Synchronoss Technologies Inc. (SNCR) - Get Report shares were up 4.5% in premarket trading Friday, July 7, after the cloud computing company announced late Thursday that it was evaluating potential strategic alternatives, including a sale.

Its shares were up to $16.58 a share, higher than its $15.86 a share close on Thursday. Synchronoss said it had retained Goldman, Sachs & Co. and PJT Partners Inc. as financial advisers to help with the strategic review. It also retained Simpson Thacher & Bartlett LLP and Gunderson Dettmer Stough Villeneuve Franklin & Hachigian LLP as legal counsel.

The move comes after buyout shop Siris Capital Group LLC last month reported that it had allowed the activist private equity firm to have access to some nonpublic information as part of a nondisclosure agreement in connection with the firm's efforts to buy the cloud computing company. Synchronoss added on Thursday that in light of that interest, it believed it was appropriate to explore strategic alternatives.

According to an activist Schedule 13D filing from last month, New York-based Siris said it "continues to explore a potential transaction" about Synchronoss and had sought to have the company provide it with "certain nonpublic information." It added that on May 19 the company and Siris entered into a nondisclosure agreement.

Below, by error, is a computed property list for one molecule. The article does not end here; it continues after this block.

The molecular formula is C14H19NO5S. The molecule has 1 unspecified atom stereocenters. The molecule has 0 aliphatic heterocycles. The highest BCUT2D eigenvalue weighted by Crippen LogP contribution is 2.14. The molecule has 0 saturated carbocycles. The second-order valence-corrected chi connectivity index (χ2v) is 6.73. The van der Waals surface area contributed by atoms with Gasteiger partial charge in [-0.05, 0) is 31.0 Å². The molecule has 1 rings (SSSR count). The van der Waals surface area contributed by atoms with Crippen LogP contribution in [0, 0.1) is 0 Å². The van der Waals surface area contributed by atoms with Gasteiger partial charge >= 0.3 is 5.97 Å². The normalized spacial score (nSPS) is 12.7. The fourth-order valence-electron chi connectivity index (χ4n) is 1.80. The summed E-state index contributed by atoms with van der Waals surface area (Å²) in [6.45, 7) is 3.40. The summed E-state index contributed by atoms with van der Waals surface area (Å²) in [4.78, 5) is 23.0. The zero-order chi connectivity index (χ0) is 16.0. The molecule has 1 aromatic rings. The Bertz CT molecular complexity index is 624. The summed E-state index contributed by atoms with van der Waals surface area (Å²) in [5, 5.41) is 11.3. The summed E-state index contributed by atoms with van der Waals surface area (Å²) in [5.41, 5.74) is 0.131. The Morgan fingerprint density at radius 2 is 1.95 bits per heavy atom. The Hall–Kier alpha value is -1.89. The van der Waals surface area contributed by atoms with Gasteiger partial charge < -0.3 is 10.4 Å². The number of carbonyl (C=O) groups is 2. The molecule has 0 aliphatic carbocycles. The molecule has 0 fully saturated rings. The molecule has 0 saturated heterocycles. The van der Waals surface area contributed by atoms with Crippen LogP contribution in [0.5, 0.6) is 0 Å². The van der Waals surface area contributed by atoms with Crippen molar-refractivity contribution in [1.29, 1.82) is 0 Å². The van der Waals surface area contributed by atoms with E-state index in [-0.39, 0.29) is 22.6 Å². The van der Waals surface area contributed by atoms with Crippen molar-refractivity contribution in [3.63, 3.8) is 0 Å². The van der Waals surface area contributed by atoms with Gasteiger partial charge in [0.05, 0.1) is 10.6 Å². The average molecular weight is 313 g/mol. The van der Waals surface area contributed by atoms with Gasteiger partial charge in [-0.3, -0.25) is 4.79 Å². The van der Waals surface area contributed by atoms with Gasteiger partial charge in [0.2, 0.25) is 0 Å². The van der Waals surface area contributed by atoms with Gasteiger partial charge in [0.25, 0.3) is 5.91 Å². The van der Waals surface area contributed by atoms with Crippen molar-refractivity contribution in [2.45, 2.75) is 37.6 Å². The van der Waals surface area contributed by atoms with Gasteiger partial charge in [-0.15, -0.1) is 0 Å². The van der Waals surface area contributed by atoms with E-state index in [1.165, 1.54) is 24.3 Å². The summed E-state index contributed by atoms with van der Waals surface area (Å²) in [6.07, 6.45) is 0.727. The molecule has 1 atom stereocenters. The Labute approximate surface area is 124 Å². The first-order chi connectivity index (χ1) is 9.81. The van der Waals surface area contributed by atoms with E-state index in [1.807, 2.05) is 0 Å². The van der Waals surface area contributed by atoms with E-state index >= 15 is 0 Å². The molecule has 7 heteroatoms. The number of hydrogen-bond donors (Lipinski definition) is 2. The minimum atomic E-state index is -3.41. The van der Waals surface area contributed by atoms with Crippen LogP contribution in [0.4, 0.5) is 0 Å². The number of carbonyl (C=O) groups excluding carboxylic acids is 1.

The Siris move initially suggested that a deal to sell the business to Siris may have been close at hand. The decision by Synchronoss to launch a full strategic review, however, suggests that other potential buyers could be under consideration.

Synchronoss shares shot up May 5 when Siris Capital reported that it took a 13% stake in the cloud computing company and suggested that it might be interested in buying it. At the time, Synchronoss shares rose 12% to $17.34 a share.

At the time Siris Capital said in an activist filing that it had been following the company for several years, adding that it had accumulated its significant stake between April 27 and May 4. The buyout shop said it made the accumulation keeping in mind that its portfolio managers "may be interested in pursuing a potential strategic transaction."

The fund's accumulation began on the same day that Synchronoss reported a very big first-quarter miss. The same day Synchronoss also announced that its revenue would be $13 million to $14 million below its prior guidance. The company's share price dropped precipitously on the announcement, which is when Siris began accumulating.

The company also revealed at the time of its first-quarter miss that both CEO Ronald Hovsepian and CFO John Frederick would be leaving the business, just a few months after they were appointed to their positions. Synchronoss' former CEO and founder, Stephen Waldis, subsequently resumed his role as CEO.